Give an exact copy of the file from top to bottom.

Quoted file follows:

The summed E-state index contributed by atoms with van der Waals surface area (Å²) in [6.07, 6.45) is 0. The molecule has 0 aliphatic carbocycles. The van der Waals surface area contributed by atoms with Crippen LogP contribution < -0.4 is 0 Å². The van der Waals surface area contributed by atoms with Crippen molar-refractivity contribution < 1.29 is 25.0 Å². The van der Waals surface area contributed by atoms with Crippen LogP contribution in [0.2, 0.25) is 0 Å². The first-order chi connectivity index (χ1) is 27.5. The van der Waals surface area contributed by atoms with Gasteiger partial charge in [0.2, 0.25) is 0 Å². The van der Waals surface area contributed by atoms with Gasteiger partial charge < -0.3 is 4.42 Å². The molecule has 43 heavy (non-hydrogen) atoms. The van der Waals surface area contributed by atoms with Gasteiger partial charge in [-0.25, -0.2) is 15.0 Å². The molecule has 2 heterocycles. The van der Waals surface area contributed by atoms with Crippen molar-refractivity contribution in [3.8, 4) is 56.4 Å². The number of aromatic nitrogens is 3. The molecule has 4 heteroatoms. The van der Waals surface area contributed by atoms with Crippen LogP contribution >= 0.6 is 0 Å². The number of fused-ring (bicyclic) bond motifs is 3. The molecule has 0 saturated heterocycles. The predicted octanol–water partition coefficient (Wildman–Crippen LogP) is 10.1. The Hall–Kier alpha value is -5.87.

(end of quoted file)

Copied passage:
The summed E-state index contributed by atoms with van der Waals surface area (Å²) in [6.07, 6.45) is 0. The molecule has 0 aliphatic carbocycles. The van der Waals surface area contributed by atoms with Crippen LogP contribution < -0.4 is 0 Å². The van der Waals surface area contributed by atoms with Crippen molar-refractivity contribution < 1.29 is 25.0 Å². The van der Waals surface area contributed by atoms with Crippen LogP contribution in [0.2, 0.25) is 0 Å². The first-order chi connectivity index (χ1) is 27.5. The van der Waals surface area contributed by atoms with Gasteiger partial charge in [0.2, 0.25) is 0 Å². The van der Waals surface area contributed by atoms with Gasteiger partial charge < -0.3 is 4.42 Å². The molecule has 43 heavy (non-hydrogen) atoms. The van der Waals surface area contributed by atoms with Gasteiger partial charge in [-0.25, -0.2) is 15.0 Å². The molecule has 2 heterocycles. The van der Waals surface area contributed by atoms with Crippen molar-refractivity contribution in [3.8, 4) is 56.4 Å². The number of aromatic nitrogens is 3. The molecule has 4 heteroatoms. The van der Waals surface area contributed by atoms with Crippen LogP contribution >= 0.6 is 0 Å². The number of fused-ring (bicyclic) bond motifs is 3. The molecule has 0 saturated heterocycles. The predicted octanol–water partition coefficient (Wildman–Crippen LogP) is 10.1. The Hall–Kier alpha value is -5.87.